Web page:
Debby has held many positions across the financial services industry, and has been with HESTA since 2008. She has been the CEO of HESTA since 2015, during which time she has directed the Fund to contribute positively towards sustainable development goals. Debby proudly told us about HESTAs Climate Change Transition Plan, wherein they are targeting total portfolio cuts in emissions of 33% by 2030 and ‘net zero’ by 2050.
Climate change is a public health issue that will have a direct impact on the working lives and the world our members retire into. As the super fund for Health and Community Services, we are as equally excited to collaborate with our sector partners as we work together to improve the health sector’s resilience from climate change impacts.”
Australia has so much to gain from taking a leadership position in the global push to decarbonise. As investors we see that lowering emissions has the potential to boost business and job creation. It’s now up to us as a country to grasp the opportunity.”
Better Futures wanted to learn more about Debby’s experience with HESTA, and what motivates her in taking climate action within the superannuation industry.
Advancing gender equality.
Australia has a world-leading retirement income system, Debby explained, but it’s tied to continuous paid work. This creates significant inequalities in retirement incomes for those who provide unpaid care. For many working Australians, superannuation will supplement the Aged Pension and provide a better quality of life and greater financial security as they age.
Many Australian women have paid the ‘motherhood penalty’ for the time they take out of the workforce to care for children, Debby says. “Paying super on paid parental leave is an easy and obvious fix.”
Over the last 2 years, the combination of insecure work and COVID shutdowns have created a significant deterioration in employment, particularly for young Australians, who suffered the large cumulative job losses during 2020 COVID lockdowns. For many years, HESTA has been focused on the direct and indirect impacts of climate change to its investment portfolio, its performance, the broader economy and the world its members will retire into.
The systemic nature of climate-related risks is now so broad, it intersects with other global systemic issues like modern slavery and gender equality. Our vision is that by encouraging action on climate change, we’re aiming to lower the systemic risk of our members’ investments that span the Australian economy.”
With climate targets in place, HESTA has extended current processes to integrate carbon targets into investment decision-making. Their decisions include consideration of these four dimensions – risk, return, cost and responsible investment, Debby explained.
Climate Change Transition Plan
Debby believes that undertaking this action will allow HESTA to manage key financial and reputational risks, as well as target investment in opportunities from the low-carbon transition. This integration provides the Fund confidence that they will achieve their carbon reductions while ensuring optimal return outcomes for their members.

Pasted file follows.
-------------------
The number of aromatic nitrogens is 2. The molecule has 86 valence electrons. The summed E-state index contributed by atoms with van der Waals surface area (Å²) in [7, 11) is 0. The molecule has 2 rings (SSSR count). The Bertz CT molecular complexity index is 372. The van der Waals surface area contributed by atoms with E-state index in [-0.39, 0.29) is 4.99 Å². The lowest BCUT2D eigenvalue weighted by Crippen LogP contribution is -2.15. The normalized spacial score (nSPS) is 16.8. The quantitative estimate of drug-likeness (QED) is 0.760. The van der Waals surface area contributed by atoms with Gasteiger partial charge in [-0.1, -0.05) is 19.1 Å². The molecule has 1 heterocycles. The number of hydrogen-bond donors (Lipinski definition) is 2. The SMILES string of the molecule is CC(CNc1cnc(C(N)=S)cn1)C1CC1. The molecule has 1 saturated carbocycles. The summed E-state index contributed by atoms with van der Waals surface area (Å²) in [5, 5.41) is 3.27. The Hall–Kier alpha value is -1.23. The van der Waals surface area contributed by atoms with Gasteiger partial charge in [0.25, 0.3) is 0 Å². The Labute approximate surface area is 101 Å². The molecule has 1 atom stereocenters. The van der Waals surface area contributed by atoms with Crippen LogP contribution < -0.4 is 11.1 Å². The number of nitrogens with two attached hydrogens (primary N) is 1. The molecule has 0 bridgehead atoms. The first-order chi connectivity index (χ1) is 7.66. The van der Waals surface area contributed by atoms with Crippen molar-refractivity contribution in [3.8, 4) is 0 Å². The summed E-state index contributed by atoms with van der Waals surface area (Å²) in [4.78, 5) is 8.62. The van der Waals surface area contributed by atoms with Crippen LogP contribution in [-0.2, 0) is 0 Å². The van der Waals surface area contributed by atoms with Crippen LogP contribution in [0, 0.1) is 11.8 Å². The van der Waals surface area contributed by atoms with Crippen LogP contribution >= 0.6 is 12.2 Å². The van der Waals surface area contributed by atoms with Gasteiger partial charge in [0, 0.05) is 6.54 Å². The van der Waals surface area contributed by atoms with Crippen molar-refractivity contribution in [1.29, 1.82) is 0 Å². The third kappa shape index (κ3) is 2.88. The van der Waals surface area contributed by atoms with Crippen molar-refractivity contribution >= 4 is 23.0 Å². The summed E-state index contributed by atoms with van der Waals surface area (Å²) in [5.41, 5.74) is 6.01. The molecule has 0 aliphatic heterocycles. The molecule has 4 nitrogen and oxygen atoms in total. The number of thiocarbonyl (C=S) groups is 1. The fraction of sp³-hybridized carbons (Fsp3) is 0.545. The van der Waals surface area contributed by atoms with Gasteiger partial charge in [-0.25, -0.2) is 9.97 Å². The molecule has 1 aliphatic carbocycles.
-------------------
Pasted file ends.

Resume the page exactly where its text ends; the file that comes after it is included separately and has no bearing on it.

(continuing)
We are most excited about delivering on the ambitions of our Climate Change Transition Plan (CCTP). We have developed a three pronged approach for implementing these ambitions.”
HESTA has integrated portfolio-wide carbon reduction targets across all its investments. They have also aligned company strategy, governance and disclosure with the Paris Agreement. Debby also told us that HESTA wants economy-wide net zero targets by 2050, and they support an orderly and equitable transition to a net-zero economy.
The IEA states that global annual clean energy investment must increase by 3.5 times – from $1.2 trillion to $4 trillion to achieve net zero emissions by 2050.”
Australia will need to triple its supply of renewable electricity to get to net zero, as coal, oil and gas are phased out. Battery technology sits at the heart of this shift: the growth of electric vehicles (EVs), and renewable power generation/storage, will increase demand for a range of raw materials. It’s estimated that the global EV stock will reach 245 million vehicles by 2030 – more than 30 times above today’s level.
A rapid ramp-up of such technologies will require a concurrent increase in the materials used in them.”
Debby outlined how the Climate Action 100+ (CA100+) benchmark identified key next steps that companies need to take to turn their commitments into action. As of March 2022, 57% of companies have disclosed transition plans, however none of the Australian companies have explicitly committed to align capital expenditure plans.
The IPCC Report identifies that bridging this divide requires the creation and strengthening of regulatory environment and institutional capacity to scale up financing, improved access to capital markets, as well as upstream financing, R&D and venture capital for development of new technologies and business models, Debby explained.
Australia’s more than $3 trillion in superannuation savings and the investment expertise that manages it, is an incredible national advantage for Australia that can help power the national transition to a low carbon future.”